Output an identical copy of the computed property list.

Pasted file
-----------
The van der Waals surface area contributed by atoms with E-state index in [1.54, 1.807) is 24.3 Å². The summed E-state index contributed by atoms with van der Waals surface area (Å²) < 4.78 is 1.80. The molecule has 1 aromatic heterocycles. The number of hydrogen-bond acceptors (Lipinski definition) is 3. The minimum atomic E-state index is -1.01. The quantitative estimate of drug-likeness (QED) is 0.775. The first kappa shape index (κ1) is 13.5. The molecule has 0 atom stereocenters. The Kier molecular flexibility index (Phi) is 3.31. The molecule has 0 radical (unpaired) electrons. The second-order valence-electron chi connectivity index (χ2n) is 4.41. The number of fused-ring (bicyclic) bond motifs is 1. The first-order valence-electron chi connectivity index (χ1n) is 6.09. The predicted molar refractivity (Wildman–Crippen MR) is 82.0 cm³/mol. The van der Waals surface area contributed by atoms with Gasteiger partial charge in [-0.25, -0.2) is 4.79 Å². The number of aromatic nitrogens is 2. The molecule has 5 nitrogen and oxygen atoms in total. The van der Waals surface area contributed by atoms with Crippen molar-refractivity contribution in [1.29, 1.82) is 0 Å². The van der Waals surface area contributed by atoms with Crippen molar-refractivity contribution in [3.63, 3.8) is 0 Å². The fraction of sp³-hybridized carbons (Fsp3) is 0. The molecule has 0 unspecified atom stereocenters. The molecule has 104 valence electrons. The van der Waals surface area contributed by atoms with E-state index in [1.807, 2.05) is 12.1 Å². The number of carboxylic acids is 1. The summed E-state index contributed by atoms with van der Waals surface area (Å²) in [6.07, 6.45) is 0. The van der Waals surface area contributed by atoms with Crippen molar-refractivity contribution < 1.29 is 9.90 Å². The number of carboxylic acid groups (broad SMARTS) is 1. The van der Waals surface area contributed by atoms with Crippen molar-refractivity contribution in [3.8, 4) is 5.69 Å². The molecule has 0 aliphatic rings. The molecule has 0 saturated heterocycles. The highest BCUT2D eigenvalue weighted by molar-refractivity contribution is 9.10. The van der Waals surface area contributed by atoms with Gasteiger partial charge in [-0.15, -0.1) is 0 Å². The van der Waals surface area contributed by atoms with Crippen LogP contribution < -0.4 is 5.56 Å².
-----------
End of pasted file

The van der Waals surface area contributed by atoms with E-state index in [1.54, 1.807) is 24.3 Å². The summed E-state index contributed by atoms with van der Waals surface area (Å²) < 4.78 is 1.80. The molecule has 1 aromatic heterocycles. The number of hydrogen-bond acceptors (Lipinski definition) is 3. The minimum atomic E-state index is -1.01. The quantitative estimate of drug-likeness (QED) is 0.775. The first kappa shape index (κ1) is 13.5. The molecule has 0 atom stereocenters. The Kier molecular flexibility index (Phi) is 3.31. The molecule has 0 radical (unpaired) electrons. The second-order valence-electron chi connectivity index (χ2n) is 4.41. The number of fused-ring (bicyclic) bond motifs is 1. The first-order valence-electron chi connectivity index (χ1n) is 6.09. The predicted molar refractivity (Wildman–Crippen MR) is 82.0 cm³/mol. The van der Waals surface area contributed by atoms with Gasteiger partial charge in [-0.25, -0.2) is 4.79 Å². The number of aromatic nitrogens is 2. The molecule has 5 nitrogen and oxygen atoms in total. The van der Waals surface area contributed by atoms with Crippen molar-refractivity contribution in [1.29, 1.82) is 0 Å². The van der Waals surface area contributed by atoms with Crippen molar-refractivity contribution in [3.63, 3.8) is 0 Å². The fraction of sp³-hybridized carbons (Fsp3) is 0. The molecule has 0 unspecified atom stereocenters. The molecule has 104 valence electrons. The van der Waals surface area contributed by atoms with E-state index in [1.807, 2.05) is 12.1 Å². The number of carboxylic acids is 1. The summed E-state index contributed by atoms with van der Waals surface area (Å²) in [6.07, 6.45) is 0. The van der Waals surface area contributed by atoms with Crippen molar-refractivity contribution < 1.29 is 9.90 Å². The number of carboxylic acid groups (broad SMARTS) is 1. The van der Waals surface area contributed by atoms with Crippen molar-refractivity contribution in [3.8, 4) is 5.69 Å². The molecule has 0 aliphatic rings. The molecule has 0 saturated heterocycles. The highest BCUT2D eigenvalue weighted by molar-refractivity contribution is 9.10. The van der Waals surface area contributed by atoms with Gasteiger partial charge in [-0.15, -0.1) is 0 Å². The van der Waals surface area contributed by atoms with Crippen LogP contribution < -0.4 is 5.56 Å².